Multi-tasker Musk expects to reduce time at Twitter, seek another leader
Comment comes as CEO testifies in suit questioning $56b Tesla pay
Elon Musk, disruptor extraordinaire of the social media platform he bought for $44 billion isn't planning to run Twitter permanently on a full-time basis and says a CEO will be hired.
The world’s richest man – who is also CEO at Tesla and SpaceX – made the comments when he testified yesterday during a lawsuit brought by shareholders who claim his $56 billion compensation pack awarded by the electric car company was too high.
The 2018 lawsuit alleges that Musk's time and attention are divided among other ventures, including SpaceX, The Boring Company, Neuralink (which has its own CEO) and now Twitter.
“There’s an initial burst of activity needed post acquisition to reorganize the company,” Musk said. “I expect to reduce my time at Twitter and find somebody else to run Twitter over time.”
Immediately ruling himself out was Jack Dorsey, Twitter co-founder and the former CEO at the business. He was asked by a fellow user on Twitter if he’d accept the position and replied “Nope”.
Twitter might not be the only chief exec office that Musk is prepared to vacate. According to the Wall Street Journal, Tesla board member James Murdoch yesterday said during the shareholder lawsuit trial that Musk had previously identified a possible replacement at Tesla but he didn’t name that potential successor.
Musk had commented at the Tesla annual shareholder meeting in August that he planned to remain at the top of the electric carmaker for as long as he could prove useful.
Running multiple companies seems to be OK for tech bros, but having a job on the side is sometimes frowned upon by the C suite, as was recently demonstrated when a boss fired several engineers for moonlighting.
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Twitter has sucked up a lot of Musk’s time, particularly since the deal closed a fortnight ago, and he expects the major restructuring work to be done this week. It has been a period of massive upheaval for the workforce at the social media platform.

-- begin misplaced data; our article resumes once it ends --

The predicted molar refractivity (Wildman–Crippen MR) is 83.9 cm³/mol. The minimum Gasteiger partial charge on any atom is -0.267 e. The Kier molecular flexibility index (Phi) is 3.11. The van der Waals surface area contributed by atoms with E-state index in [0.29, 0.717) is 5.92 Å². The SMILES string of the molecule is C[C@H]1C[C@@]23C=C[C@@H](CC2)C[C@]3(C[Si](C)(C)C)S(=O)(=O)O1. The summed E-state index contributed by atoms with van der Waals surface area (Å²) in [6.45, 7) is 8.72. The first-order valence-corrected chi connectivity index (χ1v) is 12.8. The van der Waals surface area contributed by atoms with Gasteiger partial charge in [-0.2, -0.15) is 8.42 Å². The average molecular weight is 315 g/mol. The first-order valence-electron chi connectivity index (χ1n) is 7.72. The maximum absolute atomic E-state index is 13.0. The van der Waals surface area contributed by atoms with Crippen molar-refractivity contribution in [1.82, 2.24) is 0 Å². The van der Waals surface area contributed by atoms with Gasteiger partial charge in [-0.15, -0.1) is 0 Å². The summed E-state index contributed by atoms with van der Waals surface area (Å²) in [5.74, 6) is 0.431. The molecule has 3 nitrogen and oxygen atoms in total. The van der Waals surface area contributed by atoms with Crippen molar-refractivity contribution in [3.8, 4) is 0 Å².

Musk announced his arrival by turning up to Twitter HQ with a kitchen sink, he then expunged the CEO, CFO and head of legal council and around half the workforce amid daily losses at Twitter of $4 million.
This week Musk alienated some software engineers after claiming to know the cause of slower Twitter performance in a bunch of countries. One, Eric Frohnhoefer, publicly disagreed and was subsequently laid off. Others followed him out of the door.
Musk mocked them, saying: “I would like to apologize for firing these geniuses. Their immense talent will no doubt be of great use elsewhere.”
In yet a further example of the man’s motivational techniques, his Muskness issued an ultimatum days ago telling staff that to realize his vision for Twitter 2.0, they'd need to burn the midnight oil.
“This will mean working long hours at high intensity,” he said. “Only exceptional performance will constitute a passing grade.” Those willing to sign the pledge have until 5pm Eastern Time today or can leave.
The employees remaining at Twitter could be forgiven for hoping a change in leadership, if not ownership, comes sooner rather than later. ®